I started waking up in the middle of the night in fear of climate change about five years ago. I was living with my parents in Southern California, and every day I discovered around me new signs pointing to the death of the world.
It was fall; their lawn had been bleached to straw by drought. I hiked the Santa Ynez Mountains with my dad, who ran his hands along rocks stained with the memory of creeks and falls, marveling, “The sound of rushing water used to be so loud here.” He was 13 the last time it snowed in Los Angeles — measly flakes that barely covered the street, but still.
Looking out from the trail at the Pacific, I imagined it rising up along the coastline and changing its whole shape. We didn’t know that in three years, fires would make the mountains and the foothills even more bone dry. And that a year after that, rain, when it finally came, would roll down with the force of a tidal wave, washing a body up on the beach.
I cried on the hikes, at the dinner table, when I couldn’t get to sleep, when I woke up from it. We tried carving pumpkins on Halloween and I was humiliated to find the feel of the cheap plastic knife sinking into the fruit’s flesh unbearable. Whatever had been separating my intellectual understanding of what was happening to the planet from my emotional state had collapsed.
Worse were my parents looking at me like I was temporarily disturbed instead of like I was reacting to something that was actually happening. They told me they were sure my anxiety was a delayed response to an event that had occurred two years earlier: the loss of my partner to an extremely rare cancer that took his life in nine months, from diagnosis to death rattle. That seems practical, I thought, and waited for the feeling to go away.
Still, sitting up at night on my laptop, I sought out the like-minded. I learned from a friend about an organization called The Climate Mobilization. It intrigued me because it was run by a woman trained as a clinical psychologist named Margaret Klein Salamon. I thought maybe I could try talking to a climate therapist in addition to my behavioral one, someone who wouldn’t make everything about me, when all I wanted to talk about was the whole world.
I ended up interviewing Margaret on the phone for a literary magazine. Her climate psychology work, funnily enough, had started with trauma. She had written a dissertation on women with romantic partners who had experienced a psychotic episode, and the tactics they used to endure terrible upheaval in their lives.
After this work was completed, she saw that most people used similar methods to avoid the terror of climate change, and that denial had created a massive lack of solidarity on the issue among family members, friends — networks who were used to talking about all the things that hurt them, except this. She devised a pledge that people could ask their loved ones to take, a kind of climate-change-awareness pyramid scheme, so that they could have a way to share their pain, to let them feel bad together.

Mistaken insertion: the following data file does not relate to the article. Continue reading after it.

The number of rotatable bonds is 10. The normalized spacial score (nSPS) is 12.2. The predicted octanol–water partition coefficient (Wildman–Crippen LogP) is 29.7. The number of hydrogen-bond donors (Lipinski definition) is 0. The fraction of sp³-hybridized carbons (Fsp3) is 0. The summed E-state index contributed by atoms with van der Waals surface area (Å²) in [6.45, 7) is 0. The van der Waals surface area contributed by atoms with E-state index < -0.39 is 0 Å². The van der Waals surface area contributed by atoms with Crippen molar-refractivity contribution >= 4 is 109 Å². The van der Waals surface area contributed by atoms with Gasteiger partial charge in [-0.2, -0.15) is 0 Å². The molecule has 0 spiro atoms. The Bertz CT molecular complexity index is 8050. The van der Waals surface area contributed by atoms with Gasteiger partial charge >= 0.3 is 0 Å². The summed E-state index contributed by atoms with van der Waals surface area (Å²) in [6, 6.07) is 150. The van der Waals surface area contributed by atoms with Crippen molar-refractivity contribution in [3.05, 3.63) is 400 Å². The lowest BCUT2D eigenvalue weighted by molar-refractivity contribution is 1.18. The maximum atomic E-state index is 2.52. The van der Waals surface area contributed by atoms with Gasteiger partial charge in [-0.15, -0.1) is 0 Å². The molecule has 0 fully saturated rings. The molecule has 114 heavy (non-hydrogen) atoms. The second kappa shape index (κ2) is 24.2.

We tend to think that the realm of the personal supersedes the global, but it makes sense to me that, instead, intimate grief can be the locus at the center of tenderness for the planet. Watching a young, healthy person as he took his last breath had left me porous, hysterically aware of my own smallness and mortality. I wasn’t displacing my mourning — it was simply expanding. I was suddenly awake to the fragility of everything: the eaves of my parents’ old house; kumquat bushes in their front yard; hatch chili salsa every August; the 101 hugging the ocean; water in Lake Cachuma; walking out at low tide. Their potential loss struck me like an earthquake, splitting the future open.
Sadness isn’t an endpoint; neither is fear. I don’t cry all the time anymore, though I cried last night, watching a video of Indigenous women singing in the streets of Sao Paulo to protest the fires raging in the Amazon, the product of agribusiness unleashed by a greedy, nihilistic president.
For those of us who haven’t yet seen climate change fill our lungs with toxic air, fill our pipes with poisonous water, carry away our homes, kill our crops, or drown our families, grief is an aperture. It’s an opening in the soul where the pain of those faraway people can rest with yours. And where you can start to be willing to consider a future different from the one you imagined, to redress an epically uneven distribution of suffering.
In my weaker moments, I tend toward ironic detachment when confronting massive-scale horrors like the burning of the Amazon, posting something cooly depressed. Or I look away entirely, which I tell myself is an act of self care. The brain simply can’t take it all in. I don’t think that’s true — we just don’t have the language for it yet. Or we’re not used to applying the language we reserve for talking about our private tragedies to collective pain.
At least, we aren’t used to it here. On Sunday, a team of researchers, activists, politicians, and regular, despairing people in Iceland held the first known funeral for a glacier. They hiked two hours up a volcano on which 15 square kilometers of glittering ice used to stretch, and where there are now long patches of bare rock and shallow puddles. The memorial plaque they installed on top of Okjokull, declared extinct a decade ago, lists the record amount of carbon in the air when it was inscribed, 415 ppm of CO2, a number that has only gone up. The glacier was issued an official death certificate.